As far as I am concerned, one of the primary reasons the washout rate for small business owners is so high is because too many investors fail to place enough emphasis on getting the maximum return on every dollar and hour that they put into their small business. Instead, they seem to be more concerned about frivolous stuff like the color of their business cards. In any small business endeavor, a lack of focus, coupled with the inability to prioritize tasks, is a recipe for failure. So, too, is the type of complacency that breeds an “if it ain’t broke, don’t fix it” mentality, which usually results in a stagnant business that’s barely able to keep its head above water. That’s why to my way of thinking, the catch-phrase “easier, faster, and cheaper” should be the mantra of every real estate investor in America. I say this because I’ve learned the hard way that for me to consistently achieve the highest possible rate of return on the money and time that I invest in my business, I must continually analyze, refine, and tweak every aspect of my operation, to make it easier, faster, and cheaper to run. Nowadays, I think of my business as a high performance automobile engine, which must be finely turned and calibrated to run at its optimum speed and maximum efficiency. I can tell you from experience that in order to operate a small business at maximum efficiency and profitability, it takes:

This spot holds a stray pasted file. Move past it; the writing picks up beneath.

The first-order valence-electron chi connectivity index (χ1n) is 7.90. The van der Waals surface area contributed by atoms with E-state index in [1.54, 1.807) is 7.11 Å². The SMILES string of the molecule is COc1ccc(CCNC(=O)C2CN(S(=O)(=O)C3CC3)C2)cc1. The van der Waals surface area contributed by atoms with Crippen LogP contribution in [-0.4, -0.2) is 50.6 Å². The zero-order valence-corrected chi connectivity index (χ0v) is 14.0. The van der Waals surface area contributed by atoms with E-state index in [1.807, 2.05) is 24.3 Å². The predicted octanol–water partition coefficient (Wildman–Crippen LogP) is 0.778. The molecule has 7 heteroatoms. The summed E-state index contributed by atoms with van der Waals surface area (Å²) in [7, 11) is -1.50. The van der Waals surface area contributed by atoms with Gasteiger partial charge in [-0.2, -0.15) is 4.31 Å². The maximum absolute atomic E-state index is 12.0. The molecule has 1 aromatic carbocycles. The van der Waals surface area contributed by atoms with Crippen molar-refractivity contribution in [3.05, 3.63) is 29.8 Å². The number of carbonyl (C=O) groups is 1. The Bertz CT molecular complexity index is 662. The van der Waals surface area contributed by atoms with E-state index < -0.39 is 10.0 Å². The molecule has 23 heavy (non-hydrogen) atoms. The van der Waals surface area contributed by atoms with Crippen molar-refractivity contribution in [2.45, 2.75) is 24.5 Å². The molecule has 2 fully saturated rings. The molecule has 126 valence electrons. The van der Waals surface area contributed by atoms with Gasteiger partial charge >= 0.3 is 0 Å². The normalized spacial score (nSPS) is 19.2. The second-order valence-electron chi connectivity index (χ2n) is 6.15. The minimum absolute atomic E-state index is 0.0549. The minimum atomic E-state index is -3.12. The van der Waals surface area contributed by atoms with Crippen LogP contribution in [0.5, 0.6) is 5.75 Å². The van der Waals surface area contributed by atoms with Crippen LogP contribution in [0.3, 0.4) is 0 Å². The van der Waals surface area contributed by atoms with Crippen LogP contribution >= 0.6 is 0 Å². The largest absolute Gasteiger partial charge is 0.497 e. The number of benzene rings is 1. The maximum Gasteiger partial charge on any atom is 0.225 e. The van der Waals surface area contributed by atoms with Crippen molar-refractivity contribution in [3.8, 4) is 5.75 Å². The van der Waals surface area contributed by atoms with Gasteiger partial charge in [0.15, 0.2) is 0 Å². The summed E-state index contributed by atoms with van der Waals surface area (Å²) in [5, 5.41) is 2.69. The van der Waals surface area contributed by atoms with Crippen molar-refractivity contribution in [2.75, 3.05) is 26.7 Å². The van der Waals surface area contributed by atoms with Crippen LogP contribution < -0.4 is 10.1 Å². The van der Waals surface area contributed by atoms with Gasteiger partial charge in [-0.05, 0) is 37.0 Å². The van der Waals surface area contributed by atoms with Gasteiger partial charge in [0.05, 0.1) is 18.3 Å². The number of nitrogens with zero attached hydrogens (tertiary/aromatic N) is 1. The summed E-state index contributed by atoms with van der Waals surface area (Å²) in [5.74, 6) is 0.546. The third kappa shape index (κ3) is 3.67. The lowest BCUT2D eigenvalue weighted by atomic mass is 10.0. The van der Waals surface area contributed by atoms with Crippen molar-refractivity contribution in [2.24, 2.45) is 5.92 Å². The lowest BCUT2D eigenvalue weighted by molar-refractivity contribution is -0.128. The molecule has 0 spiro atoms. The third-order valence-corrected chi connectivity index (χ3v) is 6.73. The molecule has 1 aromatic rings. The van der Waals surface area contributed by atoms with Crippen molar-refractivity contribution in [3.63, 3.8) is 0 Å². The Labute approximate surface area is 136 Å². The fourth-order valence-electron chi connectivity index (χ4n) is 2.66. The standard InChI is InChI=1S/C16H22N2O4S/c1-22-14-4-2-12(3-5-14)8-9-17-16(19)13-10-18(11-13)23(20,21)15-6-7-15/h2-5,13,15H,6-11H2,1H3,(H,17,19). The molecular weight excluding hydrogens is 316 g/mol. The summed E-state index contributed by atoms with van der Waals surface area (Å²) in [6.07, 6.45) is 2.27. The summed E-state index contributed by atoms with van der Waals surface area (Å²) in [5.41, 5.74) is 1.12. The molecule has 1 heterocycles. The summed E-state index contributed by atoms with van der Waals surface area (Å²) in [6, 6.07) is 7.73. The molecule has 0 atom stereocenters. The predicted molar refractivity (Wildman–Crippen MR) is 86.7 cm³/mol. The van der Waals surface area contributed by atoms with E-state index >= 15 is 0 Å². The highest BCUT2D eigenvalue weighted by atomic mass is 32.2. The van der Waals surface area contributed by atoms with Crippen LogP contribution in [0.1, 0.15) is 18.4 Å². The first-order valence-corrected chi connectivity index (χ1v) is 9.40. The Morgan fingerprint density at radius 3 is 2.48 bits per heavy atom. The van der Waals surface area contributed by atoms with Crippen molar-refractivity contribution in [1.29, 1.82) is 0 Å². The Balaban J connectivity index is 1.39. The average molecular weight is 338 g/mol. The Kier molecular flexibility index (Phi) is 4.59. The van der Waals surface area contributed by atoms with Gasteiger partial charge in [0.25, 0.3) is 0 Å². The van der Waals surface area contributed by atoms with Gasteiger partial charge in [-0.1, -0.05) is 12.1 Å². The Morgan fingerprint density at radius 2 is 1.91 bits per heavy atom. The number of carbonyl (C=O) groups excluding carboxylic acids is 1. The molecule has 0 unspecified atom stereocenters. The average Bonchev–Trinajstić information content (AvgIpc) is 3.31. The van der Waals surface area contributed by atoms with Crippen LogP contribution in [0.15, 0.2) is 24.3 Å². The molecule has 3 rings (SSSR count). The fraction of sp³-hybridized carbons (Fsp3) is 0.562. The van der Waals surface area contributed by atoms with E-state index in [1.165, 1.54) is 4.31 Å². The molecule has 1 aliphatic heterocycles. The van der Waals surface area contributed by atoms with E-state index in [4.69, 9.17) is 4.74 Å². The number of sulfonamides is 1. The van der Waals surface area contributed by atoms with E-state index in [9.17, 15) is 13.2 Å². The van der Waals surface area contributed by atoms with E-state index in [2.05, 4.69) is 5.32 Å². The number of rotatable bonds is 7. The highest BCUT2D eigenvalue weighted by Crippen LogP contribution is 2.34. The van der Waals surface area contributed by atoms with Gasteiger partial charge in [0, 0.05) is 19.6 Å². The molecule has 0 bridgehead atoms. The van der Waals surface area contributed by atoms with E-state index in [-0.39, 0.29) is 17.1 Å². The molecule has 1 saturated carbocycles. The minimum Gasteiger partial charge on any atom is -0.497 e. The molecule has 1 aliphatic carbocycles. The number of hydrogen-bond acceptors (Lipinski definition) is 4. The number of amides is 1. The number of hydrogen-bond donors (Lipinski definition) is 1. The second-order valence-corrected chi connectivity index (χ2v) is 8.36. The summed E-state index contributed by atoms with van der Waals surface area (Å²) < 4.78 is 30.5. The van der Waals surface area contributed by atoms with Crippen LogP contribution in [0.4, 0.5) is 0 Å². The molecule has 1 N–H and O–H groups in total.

1. Personal and financial discipline.
2. Organizational skills.
3. Management know-how.
4. Meticulous planning and attention to detail.
5. Prioritization of tasks according to their profit potential.
6. Maximum use of available technology.
7. Accurate record keeping.
8. Maximum use of all the tax benefits that are available to small business owners.
It Takes Discipline to Operate a Business at Maximum Efficiency and Profitability
It takes a combination of personal and financial discipline to operate a small business at maximum efficiency and profitability. First, you need to have the initiative and self-discipline that’s required to be successfully self-employed. You must work smart, so you don’t waste your valuable time doing grunt-type tasks that can be hired out. In other words, don’t spend your time cleaning up trash around your office when you should be out searching for customers. Second, you need to possess the financial discipline that’s necessary to operate your small business at maximum profitability. The only way that you’re ever going to be able to keep your spending under control is by:
1. Adopting a bottom-line mentality that’s totally focused on maximizing the profitability of your business.
2. Operating your business on a bare-bones budget by buying all equipment, supplies, and services at the lowest available prices in your area.
3. Keeping close track of operating expenses by carefully reviewing all invoices for errors, overcharges, and bogus charges.
Prioritize Tasks according to Their Profit Potential
The number one question that you must continually ask yourself when you’re working in your small business is: Is what I am doing right this minute the most profitable use of my time? A lot of people fail as small business owners simply because they’re never able to prioritize tasks according to their profit potential. They end up never making a profit because they couldn’t distinguish between what’s important and what’s trivial. As a general rule of thumb, I consider any business function that doesn’t contribute directly to my bottom line to be low priority and best left for after business hours. In other words, if the task at hand isn’t part of the process of completing a real estate transaction that will eventually end with me going to the bank; I put it off until later in the day.